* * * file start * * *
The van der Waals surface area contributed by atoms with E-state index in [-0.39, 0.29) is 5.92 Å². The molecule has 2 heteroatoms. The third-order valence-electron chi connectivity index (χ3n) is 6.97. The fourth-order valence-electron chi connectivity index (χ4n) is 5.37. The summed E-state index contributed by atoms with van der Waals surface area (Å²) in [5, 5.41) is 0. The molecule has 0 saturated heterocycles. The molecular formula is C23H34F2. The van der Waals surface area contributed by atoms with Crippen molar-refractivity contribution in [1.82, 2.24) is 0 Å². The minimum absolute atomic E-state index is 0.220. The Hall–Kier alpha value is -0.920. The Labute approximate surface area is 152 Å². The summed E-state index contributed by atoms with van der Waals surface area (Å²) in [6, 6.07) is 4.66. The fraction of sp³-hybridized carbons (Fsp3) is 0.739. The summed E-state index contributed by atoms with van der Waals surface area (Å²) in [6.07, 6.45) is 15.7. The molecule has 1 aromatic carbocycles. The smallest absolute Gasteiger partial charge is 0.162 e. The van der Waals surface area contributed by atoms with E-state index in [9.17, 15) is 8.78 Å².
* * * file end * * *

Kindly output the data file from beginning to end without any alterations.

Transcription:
The van der Waals surface area contributed by atoms with E-state index in [-0.39, 0.29) is 5.92 Å². The molecule has 2 heteroatoms. The third-order valence-electron chi connectivity index (χ3n) is 6.97. The fourth-order valence-electron chi connectivity index (χ4n) is 5.37. The summed E-state index contributed by atoms with van der Waals surface area (Å²) in [5, 5.41) is 0. The molecule has 0 saturated heterocycles. The molecular formula is C23H34F2. The van der Waals surface area contributed by atoms with Crippen molar-refractivity contribution in [1.82, 2.24) is 0 Å². The minimum absolute atomic E-state index is 0.220. The Hall–Kier alpha value is -0.920. The Labute approximate surface area is 152 Å². The summed E-state index contributed by atoms with van der Waals surface area (Å²) in [6, 6.07) is 4.66. The fraction of sp³-hybridized carbons (Fsp3) is 0.739. The summed E-state index contributed by atoms with van der Waals surface area (Å²) in [6.07, 6.45) is 15.7. The molecule has 1 aromatic carbocycles. The smallest absolute Gasteiger partial charge is 0.162 e. The van der Waals surface area contributed by atoms with E-state index in [9.17, 15) is 8.78 Å².